So this year, I’ve decided that I want something light and easy going, something that I can drink all day. Something that I don’t have to think about, something that I can just enjoy, while enjoying spending time with my family. So I’m going to pop into the Bacchanalia and buy a bucket load of Collective São Gabriel Brewers & Union Unfiltered Lager and Pyraser Hopfenpflücker Pils and I will enjoy myself.

But what about future Christmases? I have dreams of being a brewer, which is why I homebrew I suppose. Once our extension is finished and my brew shed is back in it’s correct place, I’ll be trying to brew once a month. Who’s to say that I wouldn’t brew a Christmas special, wither it be a pale and hoppy, an imperial stout or an imperial gooseberry and elderflower hefe. I might, or I might not, but what ever I do, it wont be to the detriment of my family. I wont be taking notes, blogging or generally being a beer geek, I have another 364 days of the year for that.

I suppose you could say that I don’t need a visit from Ebenezer’s ghosts, I’ve already know what my demons are and they are not going to ruin another Christmas.

The Session #57 – Beery Confessions: Guilty Secrets / Guilty Pleasure Beer

This months Session was supposed to be hosted by Pete Brown. Unfortunately, he had his laptop nicked from The Jolly Butchers a few weeks back, which included loads of work that he hadn’t backed up, so he’s a bit too busy at the moment. The Session Stepping in at the last minute to fill the breach is Steve Lamond from Beers I’ve Known. The topic he’s chosen is Beery Confessions: Guilty Secrets / Guilty Pleasure Beer.

To be honest I don’t have a guilty pleasure beer, there is nothing that I buy when I’m down and need lifting, or when I just want something that doesn’t make me think. I don’t have a beer that I feel guilty about drinking, or that I reach for when I just want a beer and that can sometimes be a problem. I might elucidate on why this is a problem in another post.

I do have guilty secrets though, plenty of dark and dangerously destructive secrets. I’m not going to go into too much detail in this post, that’s reserved for another one that I’m in the middle of writing. But just to give you a flavour of how bad things became, ponder on this.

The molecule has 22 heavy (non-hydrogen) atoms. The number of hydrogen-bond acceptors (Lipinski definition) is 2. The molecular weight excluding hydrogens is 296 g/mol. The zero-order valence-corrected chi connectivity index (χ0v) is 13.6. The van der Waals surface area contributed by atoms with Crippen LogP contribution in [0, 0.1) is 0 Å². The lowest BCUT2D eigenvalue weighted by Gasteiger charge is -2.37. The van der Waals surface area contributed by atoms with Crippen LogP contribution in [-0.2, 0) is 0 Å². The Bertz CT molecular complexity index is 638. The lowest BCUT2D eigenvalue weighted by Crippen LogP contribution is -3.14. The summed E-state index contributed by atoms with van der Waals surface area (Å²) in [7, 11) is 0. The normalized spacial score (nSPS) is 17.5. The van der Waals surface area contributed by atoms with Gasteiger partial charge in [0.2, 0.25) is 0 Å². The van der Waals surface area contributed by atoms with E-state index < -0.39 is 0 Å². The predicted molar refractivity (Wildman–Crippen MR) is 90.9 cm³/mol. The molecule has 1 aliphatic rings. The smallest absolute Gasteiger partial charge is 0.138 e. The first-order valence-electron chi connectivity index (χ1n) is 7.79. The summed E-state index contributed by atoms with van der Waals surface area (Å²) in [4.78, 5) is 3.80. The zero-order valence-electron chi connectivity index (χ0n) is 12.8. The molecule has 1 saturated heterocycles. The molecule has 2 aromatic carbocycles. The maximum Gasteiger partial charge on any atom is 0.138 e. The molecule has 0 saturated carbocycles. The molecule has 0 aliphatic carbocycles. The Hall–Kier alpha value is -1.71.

When I was in Rome last year, each week for five weeks, I went with an empty suitcase and came home with the same suitcase full of Italian beer. I paid for it all on credit cards as I couldn’t really afford it, I didn’t tell my wife and sneaked the vast majority of it out to my shed when she was asleep, so should wouldn’t know I’d bought it.

How’s that for a guilty secret…?

adj. guilt·i·er, guilt·i·est

    1. Responsible for a reprehensible act; culpable.
    2. Law Found to have violated a criminal law by a jury or judge.
    3. Deserving blame, as for an error: guilty of misjudgment.
  1. Suffering from or prompted by a sense of guilt: a guilty conscience.
  2. Suggesting or entailing guilt: a guilty smirk; a guilty secret. See Synonyms at blameworthy.

When I was stuck in a rut, I suppose I was after something safe, a known quantity, something that wouldn’t let me down. I’ve gone from drinking the same stuff week in week out, to hardly ever having the same beer twice, homebrew excepted. I’m guilty of having morphed from a beer drinker into an obsessive beer geek, who has to have the latest, greatest and rarest, what ever the cost.